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Tuesday, 11 October 2011

Book Review: The Distant Hours by Kate Morton

Edie Burchill and her mother have never been close, but when a long-lost letter arrives one Sunday afternoon with the return address of Milderhurst Castle, Kent, printed on it's envelope, Edie begins to suspect that her mother's emotional distance masks an old secret.
Evacuated from London as a thirteen-year-old girl , Edie's mother is chosen by the mysterious Juniper Blythe and taken to live at Milderhurst Castle with the Blythe family: Juniper, her twin sisters and their father, Raymond, author of a 1918 children's classic, The True History of the Mud Man. In the grand and glorious Milderhurst Castle, a new world opens up for Edie's mother. She discovers the joy of books and fantasy and writing, but also the dangers.
Fifty years later, as Edie chases the answers to her mother's riddle, she, too, is drawn to Milderhurst Castle and the eccentric Sisters Blythe. Old ladies now, the three still live together, the twins nursing Juniper, whose abandonment by her fiance in 1941 plunged her into madness.
Inside the decaying castle, Edie begins  to unravel her mother's past. But there are other secrets hidden in the stones of Milderhurst Castle, and Edie is about to learn more than she expected. The truth of what happened in the distant hours has been waiting a long time for someone to find it.
Dr S bought me this book two Christmases ago, it has been languishing in my TBR pile but it has certainly been worth the wait.
At 670 pages, it is pretty lengthy but I believe it to be Kate Morton's best yet, I finished it over three days ago and can't stop thinking about it. I'm not going to give you any more information on the plot as I think everything you need is in the above synopsis. Mysteries and Secrets are the key to this book, Morton jumps back and forth in time tying the present and past neatly together. Milderhurst Castle is as much of a character as any of the human ones, with it's tower, secret passages and hidden doors, it is the perfect place for keeping secrets, now and then.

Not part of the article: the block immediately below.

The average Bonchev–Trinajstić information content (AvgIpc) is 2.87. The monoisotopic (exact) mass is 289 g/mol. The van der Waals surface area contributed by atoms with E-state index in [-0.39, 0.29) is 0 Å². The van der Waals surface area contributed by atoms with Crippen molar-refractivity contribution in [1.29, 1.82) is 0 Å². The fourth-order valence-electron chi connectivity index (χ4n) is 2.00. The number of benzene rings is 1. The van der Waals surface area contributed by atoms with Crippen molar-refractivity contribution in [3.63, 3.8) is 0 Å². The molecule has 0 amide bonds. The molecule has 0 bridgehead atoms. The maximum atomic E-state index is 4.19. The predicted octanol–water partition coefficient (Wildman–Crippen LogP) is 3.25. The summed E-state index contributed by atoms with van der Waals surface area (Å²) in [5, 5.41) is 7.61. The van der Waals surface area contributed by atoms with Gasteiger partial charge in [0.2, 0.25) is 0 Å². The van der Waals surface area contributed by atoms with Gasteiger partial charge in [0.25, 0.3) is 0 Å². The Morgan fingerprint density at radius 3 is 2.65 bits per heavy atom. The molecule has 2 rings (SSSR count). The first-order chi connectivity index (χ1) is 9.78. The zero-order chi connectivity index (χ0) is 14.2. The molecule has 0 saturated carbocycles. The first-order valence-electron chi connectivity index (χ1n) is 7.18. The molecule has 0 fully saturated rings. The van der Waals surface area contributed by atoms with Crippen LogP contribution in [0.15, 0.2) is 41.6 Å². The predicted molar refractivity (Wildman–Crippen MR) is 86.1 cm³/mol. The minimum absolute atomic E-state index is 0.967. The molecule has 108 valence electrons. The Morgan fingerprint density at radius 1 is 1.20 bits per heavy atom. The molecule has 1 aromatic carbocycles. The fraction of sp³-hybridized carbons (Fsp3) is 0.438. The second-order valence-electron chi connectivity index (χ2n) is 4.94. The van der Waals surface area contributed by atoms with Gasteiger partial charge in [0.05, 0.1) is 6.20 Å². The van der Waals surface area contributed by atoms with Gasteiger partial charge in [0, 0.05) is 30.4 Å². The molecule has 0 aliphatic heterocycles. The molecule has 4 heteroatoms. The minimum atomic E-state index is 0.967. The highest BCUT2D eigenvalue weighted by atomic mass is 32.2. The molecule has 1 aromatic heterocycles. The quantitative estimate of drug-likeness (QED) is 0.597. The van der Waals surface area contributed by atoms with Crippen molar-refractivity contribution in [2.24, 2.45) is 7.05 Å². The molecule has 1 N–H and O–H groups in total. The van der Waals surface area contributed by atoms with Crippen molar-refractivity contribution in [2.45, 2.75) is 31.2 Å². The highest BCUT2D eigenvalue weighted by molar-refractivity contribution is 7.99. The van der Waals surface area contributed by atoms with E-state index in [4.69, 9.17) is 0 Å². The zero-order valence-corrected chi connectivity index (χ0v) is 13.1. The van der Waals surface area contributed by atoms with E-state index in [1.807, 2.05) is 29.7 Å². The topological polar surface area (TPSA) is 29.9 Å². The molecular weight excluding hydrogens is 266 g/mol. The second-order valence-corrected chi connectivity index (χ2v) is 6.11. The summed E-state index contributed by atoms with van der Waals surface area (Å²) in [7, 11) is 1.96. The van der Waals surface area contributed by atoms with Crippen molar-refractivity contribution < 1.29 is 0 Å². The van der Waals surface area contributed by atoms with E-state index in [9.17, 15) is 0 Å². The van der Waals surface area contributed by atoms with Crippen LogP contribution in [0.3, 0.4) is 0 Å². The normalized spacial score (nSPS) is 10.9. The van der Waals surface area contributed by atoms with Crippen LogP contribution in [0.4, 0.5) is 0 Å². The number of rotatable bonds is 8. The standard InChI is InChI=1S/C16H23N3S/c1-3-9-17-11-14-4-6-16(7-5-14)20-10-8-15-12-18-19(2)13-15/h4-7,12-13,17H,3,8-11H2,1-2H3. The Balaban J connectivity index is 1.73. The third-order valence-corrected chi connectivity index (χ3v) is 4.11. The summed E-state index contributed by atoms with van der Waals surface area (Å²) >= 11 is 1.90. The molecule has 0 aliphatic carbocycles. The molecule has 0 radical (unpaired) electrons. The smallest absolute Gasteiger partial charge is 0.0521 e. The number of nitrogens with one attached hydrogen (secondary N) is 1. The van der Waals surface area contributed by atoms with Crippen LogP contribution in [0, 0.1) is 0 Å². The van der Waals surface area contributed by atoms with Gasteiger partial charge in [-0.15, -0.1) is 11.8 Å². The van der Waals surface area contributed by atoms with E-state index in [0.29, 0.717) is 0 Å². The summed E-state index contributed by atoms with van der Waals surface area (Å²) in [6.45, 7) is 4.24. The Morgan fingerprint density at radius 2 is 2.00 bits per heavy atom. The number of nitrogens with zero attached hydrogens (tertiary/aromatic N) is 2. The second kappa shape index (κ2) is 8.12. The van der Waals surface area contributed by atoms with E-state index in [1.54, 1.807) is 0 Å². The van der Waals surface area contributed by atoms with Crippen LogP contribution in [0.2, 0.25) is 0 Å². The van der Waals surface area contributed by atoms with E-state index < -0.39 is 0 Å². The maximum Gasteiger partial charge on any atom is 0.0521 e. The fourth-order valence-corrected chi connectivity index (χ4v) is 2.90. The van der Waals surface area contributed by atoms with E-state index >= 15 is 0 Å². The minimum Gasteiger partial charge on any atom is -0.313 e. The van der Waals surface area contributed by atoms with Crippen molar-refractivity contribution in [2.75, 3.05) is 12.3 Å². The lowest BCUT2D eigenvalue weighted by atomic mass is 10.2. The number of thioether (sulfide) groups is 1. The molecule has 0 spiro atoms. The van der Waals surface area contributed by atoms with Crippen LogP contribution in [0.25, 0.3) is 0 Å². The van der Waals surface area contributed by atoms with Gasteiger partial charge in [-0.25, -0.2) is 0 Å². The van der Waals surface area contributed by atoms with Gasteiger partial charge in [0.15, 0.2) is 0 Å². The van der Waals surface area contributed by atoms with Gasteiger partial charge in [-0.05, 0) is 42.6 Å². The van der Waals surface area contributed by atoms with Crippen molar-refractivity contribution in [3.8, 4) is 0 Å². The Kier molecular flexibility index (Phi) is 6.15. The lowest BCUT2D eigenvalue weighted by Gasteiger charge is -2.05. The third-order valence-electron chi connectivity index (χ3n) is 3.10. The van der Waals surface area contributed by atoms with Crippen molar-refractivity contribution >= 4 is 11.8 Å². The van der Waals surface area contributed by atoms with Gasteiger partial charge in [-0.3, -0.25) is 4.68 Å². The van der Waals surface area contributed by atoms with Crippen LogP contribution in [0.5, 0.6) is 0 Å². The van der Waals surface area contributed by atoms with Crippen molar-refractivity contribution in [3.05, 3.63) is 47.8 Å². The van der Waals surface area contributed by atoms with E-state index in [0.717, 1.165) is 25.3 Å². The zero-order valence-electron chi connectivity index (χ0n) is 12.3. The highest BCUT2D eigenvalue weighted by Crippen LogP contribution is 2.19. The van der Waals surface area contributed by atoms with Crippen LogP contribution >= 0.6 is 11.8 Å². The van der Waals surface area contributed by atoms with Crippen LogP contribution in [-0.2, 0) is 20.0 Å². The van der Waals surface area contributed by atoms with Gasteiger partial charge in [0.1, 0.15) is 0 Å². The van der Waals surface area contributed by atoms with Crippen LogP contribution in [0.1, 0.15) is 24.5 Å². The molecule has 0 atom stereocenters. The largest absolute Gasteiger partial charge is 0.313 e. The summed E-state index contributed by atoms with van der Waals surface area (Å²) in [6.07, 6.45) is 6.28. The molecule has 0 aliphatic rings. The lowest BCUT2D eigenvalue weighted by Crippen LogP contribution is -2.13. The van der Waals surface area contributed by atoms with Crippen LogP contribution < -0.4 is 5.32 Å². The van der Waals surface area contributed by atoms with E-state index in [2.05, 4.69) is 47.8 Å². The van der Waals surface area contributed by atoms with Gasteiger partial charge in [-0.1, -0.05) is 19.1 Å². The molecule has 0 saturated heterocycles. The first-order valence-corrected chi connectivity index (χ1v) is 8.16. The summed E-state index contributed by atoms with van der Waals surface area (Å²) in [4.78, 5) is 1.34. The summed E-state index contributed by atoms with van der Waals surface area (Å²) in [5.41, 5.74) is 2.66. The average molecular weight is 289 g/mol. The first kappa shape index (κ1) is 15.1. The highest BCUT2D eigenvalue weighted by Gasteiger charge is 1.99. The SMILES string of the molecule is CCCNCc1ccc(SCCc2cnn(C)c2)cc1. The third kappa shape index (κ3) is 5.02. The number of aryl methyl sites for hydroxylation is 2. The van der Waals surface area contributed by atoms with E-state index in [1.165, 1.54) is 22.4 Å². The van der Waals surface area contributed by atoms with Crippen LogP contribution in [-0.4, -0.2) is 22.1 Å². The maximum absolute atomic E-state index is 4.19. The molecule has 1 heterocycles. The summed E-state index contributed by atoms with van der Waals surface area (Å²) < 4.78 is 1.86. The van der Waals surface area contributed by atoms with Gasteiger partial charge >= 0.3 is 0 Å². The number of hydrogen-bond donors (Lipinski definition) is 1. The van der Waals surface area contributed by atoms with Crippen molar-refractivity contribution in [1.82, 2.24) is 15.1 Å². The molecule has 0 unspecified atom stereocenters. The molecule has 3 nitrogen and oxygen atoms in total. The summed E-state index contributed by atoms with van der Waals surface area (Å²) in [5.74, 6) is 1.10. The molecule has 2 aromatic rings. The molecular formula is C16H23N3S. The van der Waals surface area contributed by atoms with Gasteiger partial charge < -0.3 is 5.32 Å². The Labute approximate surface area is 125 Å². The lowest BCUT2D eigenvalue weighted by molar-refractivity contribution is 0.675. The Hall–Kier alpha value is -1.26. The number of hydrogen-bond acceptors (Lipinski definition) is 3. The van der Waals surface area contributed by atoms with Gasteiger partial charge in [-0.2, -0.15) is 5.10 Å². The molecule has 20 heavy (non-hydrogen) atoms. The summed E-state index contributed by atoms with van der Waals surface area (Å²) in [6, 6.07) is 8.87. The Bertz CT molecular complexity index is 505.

Edie is the character who ties everyone together, she is the one in search of answers. The Blythe Sisters are a fantastic creation, they almost seem fairytale like, three princesses locked away in a crumbling castle with no chance of rescue. I loved how Kate Morton builds up a picture of each sister as an individual whilst also exploring and exposing the bond they share as a formidable threesome.
The Distant Hours draws you in and then holds on very tightly. I think that Kate Morton has a brilliant ability of creating stories and characters that you entirely believe in and want more and more of. As I said, this book is quite long but at no point did I find myself feeling bored. Kate Morton makes every description and encounter between characters count and I think that is what makes her such a fantastic writer.

Dot Scribbles Rating: 5/5

6 comments:

Irena @ This Miss Loves to Read said...

Wonderful review! Kate Morton is a master story-teller and this book is very powerful. I loved how you compared the three sisters to three fairy-tale princesses locked up in a crumbling castle. So very true! I'm glad you enjoyed the novel, Dot.

Vivienne said...

I loved The House of Riverton, but I never got around to reading her next two books, which is a shame. I must rectify that.

Dot said...

Irena- thank you, I'm so glad that I eventually got round to reading it!

Vivienne- This one was ever so good!

Jo said...

I have loved her previous books so I know I will like this one, which maybe why I have not picked it up yet.

Must otherwise it will be 3 years on my shelf to read.

Nikki-ann said...

This sounds like a great reason, despite the length! Another book I thnk I'll have to pick up :)

Dot said...

Jo- I knew I would enjoy it so I waited till I had a bit of time so that I didn't have to rush through it!

Nikki-ann- It was long but I enjoyed every page!

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